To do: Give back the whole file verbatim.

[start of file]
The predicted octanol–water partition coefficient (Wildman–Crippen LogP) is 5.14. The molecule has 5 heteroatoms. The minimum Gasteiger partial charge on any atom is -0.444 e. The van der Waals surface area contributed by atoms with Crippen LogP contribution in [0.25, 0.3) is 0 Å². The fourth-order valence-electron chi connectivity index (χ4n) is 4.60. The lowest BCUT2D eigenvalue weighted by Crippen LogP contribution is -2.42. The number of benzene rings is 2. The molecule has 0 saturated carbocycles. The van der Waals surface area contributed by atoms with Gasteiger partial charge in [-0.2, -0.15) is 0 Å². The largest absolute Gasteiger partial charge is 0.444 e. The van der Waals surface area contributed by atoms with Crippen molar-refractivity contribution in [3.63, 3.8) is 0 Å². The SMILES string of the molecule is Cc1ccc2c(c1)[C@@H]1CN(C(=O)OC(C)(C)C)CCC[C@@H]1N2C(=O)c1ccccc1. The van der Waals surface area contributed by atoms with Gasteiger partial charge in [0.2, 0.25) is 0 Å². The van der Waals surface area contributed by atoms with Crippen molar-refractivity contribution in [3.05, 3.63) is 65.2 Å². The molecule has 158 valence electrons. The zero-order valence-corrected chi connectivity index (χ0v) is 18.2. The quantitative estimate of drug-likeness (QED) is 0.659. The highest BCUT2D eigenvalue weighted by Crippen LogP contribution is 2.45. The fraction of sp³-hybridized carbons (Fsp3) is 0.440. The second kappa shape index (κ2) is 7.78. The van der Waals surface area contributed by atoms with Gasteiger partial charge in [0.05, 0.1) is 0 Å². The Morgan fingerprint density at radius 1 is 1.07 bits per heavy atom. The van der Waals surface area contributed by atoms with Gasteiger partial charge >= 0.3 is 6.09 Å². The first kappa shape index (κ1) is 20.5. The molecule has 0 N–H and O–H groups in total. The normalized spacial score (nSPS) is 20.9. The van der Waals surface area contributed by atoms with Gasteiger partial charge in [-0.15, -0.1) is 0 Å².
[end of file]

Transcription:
The predicted octanol–water partition coefficient (Wildman–Crippen LogP) is 5.14. The molecule has 5 heteroatoms. The minimum Gasteiger partial charge on any atom is -0.444 e. The van der Waals surface area contributed by atoms with Crippen LogP contribution in [0.25, 0.3) is 0 Å². The fourth-order valence-electron chi connectivity index (χ4n) is 4.60. The lowest BCUT2D eigenvalue weighted by Crippen LogP contribution is -2.42. The number of benzene rings is 2. The molecule has 0 saturated carbocycles. The van der Waals surface area contributed by atoms with Gasteiger partial charge in [-0.2, -0.15) is 0 Å². The largest absolute Gasteiger partial charge is 0.444 e. The van der Waals surface area contributed by atoms with Crippen molar-refractivity contribution in [3.63, 3.8) is 0 Å². The SMILES string of the molecule is Cc1ccc2c(c1)[C@@H]1CN(C(=O)OC(C)(C)C)CCC[C@@H]1N2C(=O)c1ccccc1. The van der Waals surface area contributed by atoms with Gasteiger partial charge in [0.2, 0.25) is 0 Å². The van der Waals surface area contributed by atoms with Crippen molar-refractivity contribution in [3.05, 3.63) is 65.2 Å². The molecule has 158 valence electrons. The zero-order valence-corrected chi connectivity index (χ0v) is 18.2. The quantitative estimate of drug-likeness (QED) is 0.659. The highest BCUT2D eigenvalue weighted by Crippen LogP contribution is 2.45. The fraction of sp³-hybridized carbons (Fsp3) is 0.440. The second kappa shape index (κ2) is 7.78. The van der Waals surface area contributed by atoms with Gasteiger partial charge in [0.05, 0.1) is 0 Å². The Morgan fingerprint density at radius 1 is 1.07 bits per heavy atom. The van der Waals surface area contributed by atoms with Gasteiger partial charge >= 0.3 is 6.09 Å². The first kappa shape index (κ1) is 20.5. The molecule has 0 N–H and O–H groups in total. The normalized spacial score (nSPS) is 20.9. The van der Waals surface area contributed by atoms with Gasteiger partial charge in [-0.15, -0.1) is 0 Å².